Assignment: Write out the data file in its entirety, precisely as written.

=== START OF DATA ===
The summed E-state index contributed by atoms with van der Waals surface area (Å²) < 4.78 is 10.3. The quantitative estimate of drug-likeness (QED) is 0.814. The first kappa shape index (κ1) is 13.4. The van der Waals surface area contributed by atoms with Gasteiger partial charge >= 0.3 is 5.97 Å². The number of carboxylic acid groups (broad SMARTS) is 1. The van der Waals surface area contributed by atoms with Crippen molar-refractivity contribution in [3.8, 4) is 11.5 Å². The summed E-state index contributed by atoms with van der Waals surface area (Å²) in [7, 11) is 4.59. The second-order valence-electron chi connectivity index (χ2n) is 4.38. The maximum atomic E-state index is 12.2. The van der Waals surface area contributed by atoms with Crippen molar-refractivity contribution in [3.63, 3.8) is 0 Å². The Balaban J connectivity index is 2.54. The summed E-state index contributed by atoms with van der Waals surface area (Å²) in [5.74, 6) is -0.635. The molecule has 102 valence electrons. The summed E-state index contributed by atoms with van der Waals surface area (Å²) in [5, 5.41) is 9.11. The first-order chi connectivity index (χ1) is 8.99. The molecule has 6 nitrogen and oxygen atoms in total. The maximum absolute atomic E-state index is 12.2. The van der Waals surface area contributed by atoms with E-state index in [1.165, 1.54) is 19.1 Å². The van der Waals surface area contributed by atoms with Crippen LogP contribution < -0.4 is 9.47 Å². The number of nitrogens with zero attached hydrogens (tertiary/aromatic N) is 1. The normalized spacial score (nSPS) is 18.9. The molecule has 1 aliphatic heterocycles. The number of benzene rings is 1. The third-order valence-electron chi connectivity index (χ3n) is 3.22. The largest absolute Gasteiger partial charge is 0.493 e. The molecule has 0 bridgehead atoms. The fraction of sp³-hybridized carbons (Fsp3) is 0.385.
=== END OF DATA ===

The summed E-state index contributed by atoms with van der Waals surface area (Å²) < 4.78 is 10.3. The quantitative estimate of drug-likeness (QED) is 0.814. The first kappa shape index (κ1) is 13.4. The van der Waals surface area contributed by atoms with Gasteiger partial charge >= 0.3 is 5.97 Å². The number of carboxylic acid groups (broad SMARTS) is 1. The van der Waals surface area contributed by atoms with Crippen molar-refractivity contribution in [3.8, 4) is 11.5 Å². The summed E-state index contributed by atoms with van der Waals surface area (Å²) in [7, 11) is 4.59. The second-order valence-electron chi connectivity index (χ2n) is 4.38. The maximum atomic E-state index is 12.2. The van der Waals surface area contributed by atoms with Crippen molar-refractivity contribution in [3.63, 3.8) is 0 Å². The Balaban J connectivity index is 2.54. The summed E-state index contributed by atoms with van der Waals surface area (Å²) in [5.74, 6) is -0.635. The molecule has 102 valence electrons. The summed E-state index contributed by atoms with van der Waals surface area (Å²) in [5, 5.41) is 9.11. The first-order chi connectivity index (χ1) is 8.99. The molecule has 6 nitrogen and oxygen atoms in total. The maximum absolute atomic E-state index is 12.2. The van der Waals surface area contributed by atoms with E-state index in [1.165, 1.54) is 19.1 Å². The van der Waals surface area contributed by atoms with Crippen LogP contribution < -0.4 is 9.47 Å². The number of nitrogens with zero attached hydrogens (tertiary/aromatic N) is 1. The normalized spacial score (nSPS) is 18.9. The molecule has 1 aliphatic heterocycles. The number of benzene rings is 1. The third-order valence-electron chi connectivity index (χ3n) is 3.22. The largest absolute Gasteiger partial charge is 0.493 e. The molecule has 0 bridgehead atoms. The fraction of sp³-hybridized carbons (Fsp3) is 0.385.